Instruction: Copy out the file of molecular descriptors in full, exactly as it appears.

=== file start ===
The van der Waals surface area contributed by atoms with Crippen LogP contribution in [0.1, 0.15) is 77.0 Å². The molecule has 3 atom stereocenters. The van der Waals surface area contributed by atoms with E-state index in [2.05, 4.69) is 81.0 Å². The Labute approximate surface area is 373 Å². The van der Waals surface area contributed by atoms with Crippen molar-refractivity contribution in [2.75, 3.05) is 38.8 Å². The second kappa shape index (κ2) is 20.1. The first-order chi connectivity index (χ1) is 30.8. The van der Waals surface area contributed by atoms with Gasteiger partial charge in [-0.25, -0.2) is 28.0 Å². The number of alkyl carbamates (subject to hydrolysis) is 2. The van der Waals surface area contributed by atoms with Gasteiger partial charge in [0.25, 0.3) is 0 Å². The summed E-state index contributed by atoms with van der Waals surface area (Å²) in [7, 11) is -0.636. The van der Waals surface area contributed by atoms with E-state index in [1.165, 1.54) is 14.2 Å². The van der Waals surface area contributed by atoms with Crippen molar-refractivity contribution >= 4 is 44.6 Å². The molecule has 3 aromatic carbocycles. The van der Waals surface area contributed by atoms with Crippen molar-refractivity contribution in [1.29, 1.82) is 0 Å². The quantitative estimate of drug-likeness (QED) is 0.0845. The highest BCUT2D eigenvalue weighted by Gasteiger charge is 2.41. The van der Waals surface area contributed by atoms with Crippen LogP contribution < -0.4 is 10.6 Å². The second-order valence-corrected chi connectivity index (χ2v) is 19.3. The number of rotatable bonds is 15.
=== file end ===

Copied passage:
The van der Waals surface area contributed by atoms with Crippen LogP contribution in [0.1, 0.15) is 77.0 Å². The molecule has 3 atom stereocenters. The van der Waals surface area contributed by atoms with E-state index in [2.05, 4.69) is 81.0 Å². The Labute approximate surface area is 373 Å². The van der Waals surface area contributed by atoms with Crippen molar-refractivity contribution in [2.75, 3.05) is 38.8 Å². The second kappa shape index (κ2) is 20.1. The first-order chi connectivity index (χ1) is 30.8. The van der Waals surface area contributed by atoms with Gasteiger partial charge in [-0.25, -0.2) is 28.0 Å². The number of alkyl carbamates (subject to hydrolysis) is 2. The van der Waals surface area contributed by atoms with Gasteiger partial charge in [0.25, 0.3) is 0 Å². The summed E-state index contributed by atoms with van der Waals surface area (Å²) in [7, 11) is -0.636. The van der Waals surface area contributed by atoms with E-state index in [1.165, 1.54) is 14.2 Å². The van der Waals surface area contributed by atoms with Crippen molar-refractivity contribution >= 4 is 44.6 Å². The molecule has 3 aromatic carbocycles. The van der Waals surface area contributed by atoms with Crippen molar-refractivity contribution in [1.29, 1.82) is 0 Å². The quantitative estimate of drug-likeness (QED) is 0.0845. The highest BCUT2D eigenvalue weighted by Gasteiger charge is 2.41. The van der Waals surface area contributed by atoms with Crippen LogP contribution < -0.4 is 10.6 Å². The second-order valence-corrected chi connectivity index (χ2v) is 19.3. The number of rotatable bonds is 15.